World Obesity Day is observed globally on 4 March. Obesity is a growing health problem worldwide, with 13% of adults worldwide considered obese and obesity being the cause of premature death for 4.7 million people in 2017. This was close to three and four times higher than estimated road accidents and HIV/AIDS respectively. While obesity is a growing health concern worldwide, there are still many misconceptions around what exactly obesity is and how to go about treating it.
What is obesity?
Obesity is medical condition whereby a person carries excess weight or body fat that might negatively affect their health. The most common way to test if someone is obese is to use the Body Mass Index (BMI), a tool that doctors use to evaluate whether a person is the appropriate weight for their age, sex, and height.2 BMI is a person’s weight in kilograms divided by the square of their height in metres. A BMI between 25 and 29.9 shows that a person is carrying excess weight, and a BMI of 30 or over indicates a person may have obesity.
Obesity is frequently subdivided into categories:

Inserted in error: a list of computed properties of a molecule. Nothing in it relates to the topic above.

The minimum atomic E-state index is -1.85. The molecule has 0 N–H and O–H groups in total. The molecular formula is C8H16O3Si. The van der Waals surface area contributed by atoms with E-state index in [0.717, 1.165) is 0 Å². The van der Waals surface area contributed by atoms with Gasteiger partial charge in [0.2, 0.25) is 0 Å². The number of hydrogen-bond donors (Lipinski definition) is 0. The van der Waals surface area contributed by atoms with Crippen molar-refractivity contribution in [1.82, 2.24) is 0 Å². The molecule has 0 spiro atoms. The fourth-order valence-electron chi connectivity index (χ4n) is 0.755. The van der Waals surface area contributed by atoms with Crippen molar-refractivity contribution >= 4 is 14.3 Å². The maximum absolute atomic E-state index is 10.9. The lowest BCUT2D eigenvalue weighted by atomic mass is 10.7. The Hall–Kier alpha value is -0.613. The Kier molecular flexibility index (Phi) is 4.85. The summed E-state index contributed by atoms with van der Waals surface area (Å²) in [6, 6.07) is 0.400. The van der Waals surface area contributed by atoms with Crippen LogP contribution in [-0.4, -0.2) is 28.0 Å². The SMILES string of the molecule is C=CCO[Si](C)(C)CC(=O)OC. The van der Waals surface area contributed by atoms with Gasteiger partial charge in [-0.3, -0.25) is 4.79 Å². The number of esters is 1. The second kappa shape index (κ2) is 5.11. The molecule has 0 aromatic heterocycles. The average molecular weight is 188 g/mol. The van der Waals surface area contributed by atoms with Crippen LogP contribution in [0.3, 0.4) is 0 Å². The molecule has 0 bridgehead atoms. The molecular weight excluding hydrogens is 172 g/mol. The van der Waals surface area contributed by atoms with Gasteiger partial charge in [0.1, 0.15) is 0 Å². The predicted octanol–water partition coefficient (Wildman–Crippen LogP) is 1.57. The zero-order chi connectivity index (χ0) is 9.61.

· Class 1: BMI of 30 to <35. · Class 2: BMI of 35 to < 40. · Class 3: BMI of 40 or higher. This is sometimes categorised as ‘extreme’ or ‘severe’ obesity.3 What causes obesity? The most common misconception about obesity is that it is purely caused by a lack of physical activity and an unhealthy diet. Eating more calories than you burn is a major cause of obesity, however there are other factors that can impact obesity including a lack of sleep and the so-called obesity gene. Research has shown that sleep deprivation significantly impacts weight gain and obesity in both children and adults as it leads to hormonal changes that stimulate appetite. A lack of sleep causes the body to produce more of the ‘hunger’ hormone ghrelin, resulting in an increased appetite. At the same time a lack of sleep also decreases the production of leptin, the hormone that suppresses the appetite. The imbalance in these hormones could cause people to eat more resulting in increased weight gain. A faulty gene called the fat-mass and obesity-associated gene (FTO) is also responsible for some cases of obesity. FTO impacts the amount of ghrelin (hunger hormone) a person produces and this might affect a person’s chances of having obesity. Ghrelin affects how the body stores fat and might even play a role in eating conditions such as binge eating and emotional eating, further impacting a person’s predisposition towards obesity. The FTO gene can also impact people’s eating habits, leading people to prefer high-calorie foods, having a higher intake of food, and an impaired ability to feel full. These are all factors that should be taken into consideration when diagnosing and understanding obesity. Complications related to obesity As obesity is a medical disease, it comes with several complications. Overweight and obesity are major risk factors for a number of chronic diseases including heart disease and stroke which are leading causes of death worldwide. Obesity can further lead to diabetes and the conditions associated with diabetes complications such as blindness, limb amputations and the need for dialysis.Obesity also impacts the skeleton, and carrying excess weight can lead to musculoskeletal diseases including osteoarthritis.5 Obesity and overweight can also lead to other diseases including hypertension, high cholesterol, many types of cancers, and mental illnesses such as clinical depression and anxiety. Eating behaviours and stigma Before obesity and overweight can be treated, the stigma and biases surrounding these conditions need to be understood. In South Africa, weight stigmatisation and discrimination from society and family create psychological obstacles to obesity treatment. Growing evidence shows that weight bias can have a negative impact on people struggling with obesity and weight loss, leading to internalised weight bias and potentially disordered eating behaviours. Understanding the psychological reactions to weight and stigma could play a key role in treating obesity, including the knowledge of what causes obesity and exacerbates it, and how to treat obesity effectively. Treating obesity In terms of treating obesity, there are a variety of treatment methods that can be used to help treat obesity, from changing diets and increasing physical activity to using weight loss medications, prescribed by a medical professional. As obesity is a complex medical condition, it is important that a healthcare professional is consulted when it comes to treating obesity, as each person requires a different approach based on their condition. To start with, a National Institutes of Health study in 2016 found that people with obesity who lose between 5-10% of their body weight, and maintain that weight loss, improve their health and reduce their chance of suffering from any of the diseases or conditions associated with obesity and overweight. This can be used as an initial target for weight loss when treating obesity, and shows that even a small amount of weight loss can be beneficial. Dieting and physical exercise are the most common ways used to lose weight, but should be done carefully. Crash dieting should be avoided as it could cause new health problems or vitamin deficiencies, and can even make achieving weight loss more difficult. Physical activity and exercise should be eased into. It is recommended that people do approximately 150 minutes of moderate exercise a week to have a positive impact on their weight and health. Weight loss medications can also play an important role in losing weight and will be prescribed by healthcare professionals if dietary changes and exercise have not resulted in weight loss, or a person’s weight poses a significant health risk. Weight loss medications are not meant to replace lifestyle changes, however they can supplement weight loss by aiding dietary changes and exercise. Medications can assist weight loss by focusing on the hormones that control hunger and the feeling of fullness. For example, GLP-1 (glucagon-like peptide-1) molecules are naturally occurring and can affect the body’s feeling of hunger after eating. There are studies focused on how synthetic GLP-1 molecules can potentially be used to suppress appetite or increase energy and kickstart potentially long lasting weight loss. As obesity is a medical condition, medication can play a vital role in assisting people with weight loss. A challenge to lose weight One key point to remember when it comes to treating obesity, is the fact that the body reacts to losing weight by trying to regain weight. Once you start losing weight, hormonal changes lead to increased feelings of hunger and decreased feelings of fullness as the levels of satiety hormones decrease and the levels of hunger hormones increase11. These changes also result in fewer calories being burnt. The Set Point Theory states that every person has a certain ‘set’ weight that their body accepts and is genetically disposed to, so any attempts to lose weight results in the body’s survival instincts kicking in to regain weight to stay at that ‘set’ weight. These hormonal changes may last for up to three years and may be part of the reason why most people end up regaining lost weight in the long run. Obesity is a complex medical condition that is the result of a variety of factors, not only a lack of physical exercise and unhealthy eating. Understanding these factors is an important step in tackling obesity and the misconceptions surrounding the disease. All the causes for obesity need to be considered and understood before treatment can occur. Owing to the complex nature of obesity and weight loss, seeking the help of a health care professional, and creating a treatment plan tailored to individual needs is an important step in treating obesity. To help raise awareness and break down misconceptions about obesity and weight loss, Novo Nordisk created the Truth About Weight website. The website provides information on obesity and weight loss, including information on why losing weight can be so challenging. The Truth About Weight website advocates for creating a treatment plan to focus on not only the physical aspects of weight loss but also the psychological and pharmacological aspects to ensure a holistic weight loss plan that works for you.